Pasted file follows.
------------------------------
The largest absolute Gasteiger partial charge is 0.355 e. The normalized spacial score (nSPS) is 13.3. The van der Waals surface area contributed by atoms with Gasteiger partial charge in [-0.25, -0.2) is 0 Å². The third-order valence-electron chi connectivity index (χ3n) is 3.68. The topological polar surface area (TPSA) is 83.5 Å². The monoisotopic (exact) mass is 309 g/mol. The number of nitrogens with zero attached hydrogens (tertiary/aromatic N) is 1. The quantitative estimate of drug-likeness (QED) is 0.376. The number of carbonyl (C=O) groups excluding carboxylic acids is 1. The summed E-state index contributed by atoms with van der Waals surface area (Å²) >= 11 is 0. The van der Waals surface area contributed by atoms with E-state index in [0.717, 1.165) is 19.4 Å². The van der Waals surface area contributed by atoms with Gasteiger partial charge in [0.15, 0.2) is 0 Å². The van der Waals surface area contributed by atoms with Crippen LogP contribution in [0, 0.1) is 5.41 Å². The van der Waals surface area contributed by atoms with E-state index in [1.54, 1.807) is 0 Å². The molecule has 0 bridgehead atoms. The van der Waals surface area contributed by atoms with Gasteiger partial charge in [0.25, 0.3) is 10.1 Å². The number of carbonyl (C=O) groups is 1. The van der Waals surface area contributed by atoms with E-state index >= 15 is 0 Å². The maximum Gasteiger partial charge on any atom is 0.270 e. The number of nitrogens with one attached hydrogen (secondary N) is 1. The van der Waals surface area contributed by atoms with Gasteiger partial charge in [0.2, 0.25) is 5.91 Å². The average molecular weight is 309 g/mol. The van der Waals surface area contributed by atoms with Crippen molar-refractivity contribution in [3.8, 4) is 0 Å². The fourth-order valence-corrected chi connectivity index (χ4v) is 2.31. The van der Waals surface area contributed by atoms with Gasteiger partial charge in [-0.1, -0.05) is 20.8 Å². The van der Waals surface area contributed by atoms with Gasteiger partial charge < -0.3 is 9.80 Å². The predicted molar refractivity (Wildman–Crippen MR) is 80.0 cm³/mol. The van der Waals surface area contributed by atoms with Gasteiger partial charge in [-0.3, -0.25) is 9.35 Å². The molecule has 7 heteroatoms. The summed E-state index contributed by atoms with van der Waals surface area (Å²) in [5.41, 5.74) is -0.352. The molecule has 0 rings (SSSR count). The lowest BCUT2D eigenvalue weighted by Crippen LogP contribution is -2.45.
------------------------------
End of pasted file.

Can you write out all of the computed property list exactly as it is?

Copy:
The largest absolute Gasteiger partial charge is 0.355 e. The normalized spacial score (nSPS) is 13.3. The van der Waals surface area contributed by atoms with Gasteiger partial charge in [-0.25, -0.2) is 0 Å². The third-order valence-electron chi connectivity index (χ3n) is 3.68. The topological polar surface area (TPSA) is 83.5 Å². The monoisotopic (exact) mass is 309 g/mol. The number of nitrogens with zero attached hydrogens (tertiary/aromatic N) is 1. The quantitative estimate of drug-likeness (QED) is 0.376. The number of carbonyl (C=O) groups excluding carboxylic acids is 1. The summed E-state index contributed by atoms with van der Waals surface area (Å²) >= 11 is 0. The van der Waals surface area contributed by atoms with E-state index in [0.717, 1.165) is 19.4 Å². The van der Waals surface area contributed by atoms with Gasteiger partial charge in [0.15, 0.2) is 0 Å². The van der Waals surface area contributed by atoms with Crippen LogP contribution in [0, 0.1) is 5.41 Å². The van der Waals surface area contributed by atoms with E-state index in [1.54, 1.807) is 0 Å². The molecule has 0 bridgehead atoms. The van der Waals surface area contributed by atoms with Gasteiger partial charge in [0.25, 0.3) is 10.1 Å². The number of carbonyl (C=O) groups is 1. The van der Waals surface area contributed by atoms with E-state index >= 15 is 0 Å². The maximum Gasteiger partial charge on any atom is 0.270 e. The number of nitrogens with one attached hydrogen (secondary N) is 1. The van der Waals surface area contributed by atoms with Gasteiger partial charge in [0.2, 0.25) is 5.91 Å². The average molecular weight is 309 g/mol. The van der Waals surface area contributed by atoms with Crippen molar-refractivity contribution in [3.8, 4) is 0 Å². The fourth-order valence-corrected chi connectivity index (χ4v) is 2.31. The van der Waals surface area contributed by atoms with Gasteiger partial charge in [-0.1, -0.05) is 20.8 Å². The van der Waals surface area contributed by atoms with Gasteiger partial charge < -0.3 is 9.80 Å². The predicted molar refractivity (Wildman–Crippen MR) is 80.0 cm³/mol. The van der Waals surface area contributed by atoms with Gasteiger partial charge in [-0.3, -0.25) is 9.35 Å². The molecule has 7 heteroatoms. The summed E-state index contributed by atoms with van der Waals surface area (Å²) in [5.41, 5.74) is -0.352. The molecule has 0 rings (SSSR count). The lowest BCUT2D eigenvalue weighted by Crippen LogP contribution is -2.45.